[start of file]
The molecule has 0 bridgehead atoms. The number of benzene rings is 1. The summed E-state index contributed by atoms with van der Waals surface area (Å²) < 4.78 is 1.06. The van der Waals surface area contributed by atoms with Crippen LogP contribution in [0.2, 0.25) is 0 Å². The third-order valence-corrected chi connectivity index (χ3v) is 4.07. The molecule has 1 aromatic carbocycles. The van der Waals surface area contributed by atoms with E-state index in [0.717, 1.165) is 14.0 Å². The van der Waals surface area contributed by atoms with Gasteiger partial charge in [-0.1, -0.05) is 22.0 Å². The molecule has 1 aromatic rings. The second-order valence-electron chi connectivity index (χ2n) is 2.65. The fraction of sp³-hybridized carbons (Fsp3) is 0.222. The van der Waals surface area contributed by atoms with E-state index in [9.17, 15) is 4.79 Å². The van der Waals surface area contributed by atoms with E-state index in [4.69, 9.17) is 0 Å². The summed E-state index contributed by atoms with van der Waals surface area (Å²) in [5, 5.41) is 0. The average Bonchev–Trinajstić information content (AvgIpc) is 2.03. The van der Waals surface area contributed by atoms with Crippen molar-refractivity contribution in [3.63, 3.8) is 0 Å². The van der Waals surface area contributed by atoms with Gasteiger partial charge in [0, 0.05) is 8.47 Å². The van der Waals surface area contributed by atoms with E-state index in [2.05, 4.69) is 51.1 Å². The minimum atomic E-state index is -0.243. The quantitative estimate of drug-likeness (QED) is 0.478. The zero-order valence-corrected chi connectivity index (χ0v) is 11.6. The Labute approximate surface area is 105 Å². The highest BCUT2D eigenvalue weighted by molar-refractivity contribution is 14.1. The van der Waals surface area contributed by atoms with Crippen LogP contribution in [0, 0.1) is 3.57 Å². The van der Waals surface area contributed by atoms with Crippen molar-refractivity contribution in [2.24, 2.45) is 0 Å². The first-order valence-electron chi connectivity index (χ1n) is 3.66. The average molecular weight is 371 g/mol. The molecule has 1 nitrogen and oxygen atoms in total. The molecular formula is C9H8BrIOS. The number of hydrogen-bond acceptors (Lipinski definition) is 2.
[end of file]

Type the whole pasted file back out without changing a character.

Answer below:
The molecule has 0 bridgehead atoms. The number of benzene rings is 1. The summed E-state index contributed by atoms with van der Waals surface area (Å²) < 4.78 is 1.06. The van der Waals surface area contributed by atoms with Crippen LogP contribution in [0.2, 0.25) is 0 Å². The third-order valence-corrected chi connectivity index (χ3v) is 4.07. The molecule has 1 aromatic carbocycles. The van der Waals surface area contributed by atoms with E-state index in [0.717, 1.165) is 14.0 Å². The van der Waals surface area contributed by atoms with Gasteiger partial charge in [-0.1, -0.05) is 22.0 Å². The molecule has 1 aromatic rings. The second-order valence-electron chi connectivity index (χ2n) is 2.65. The fraction of sp³-hybridized carbons (Fsp3) is 0.222. The van der Waals surface area contributed by atoms with E-state index in [9.17, 15) is 4.79 Å². The van der Waals surface area contributed by atoms with E-state index in [4.69, 9.17) is 0 Å². The summed E-state index contributed by atoms with van der Waals surface area (Å²) in [5, 5.41) is 0. The average Bonchev–Trinajstić information content (AvgIpc) is 2.03. The van der Waals surface area contributed by atoms with Crippen molar-refractivity contribution in [3.63, 3.8) is 0 Å². The van der Waals surface area contributed by atoms with Gasteiger partial charge in [0, 0.05) is 8.47 Å². The van der Waals surface area contributed by atoms with E-state index in [2.05, 4.69) is 51.1 Å². The minimum atomic E-state index is -0.243. The quantitative estimate of drug-likeness (QED) is 0.478. The zero-order valence-corrected chi connectivity index (χ0v) is 11.6. The Labute approximate surface area is 105 Å². The highest BCUT2D eigenvalue weighted by molar-refractivity contribution is 14.1. The van der Waals surface area contributed by atoms with Crippen LogP contribution in [0, 0.1) is 3.57 Å². The van der Waals surface area contributed by atoms with Crippen molar-refractivity contribution in [2.24, 2.45) is 0 Å². The first-order valence-electron chi connectivity index (χ1n) is 3.66. The average molecular weight is 371 g/mol. The molecule has 1 nitrogen and oxygen atoms in total. The molecular formula is C9H8BrIOS. The number of hydrogen-bond acceptors (Lipinski definition) is 2.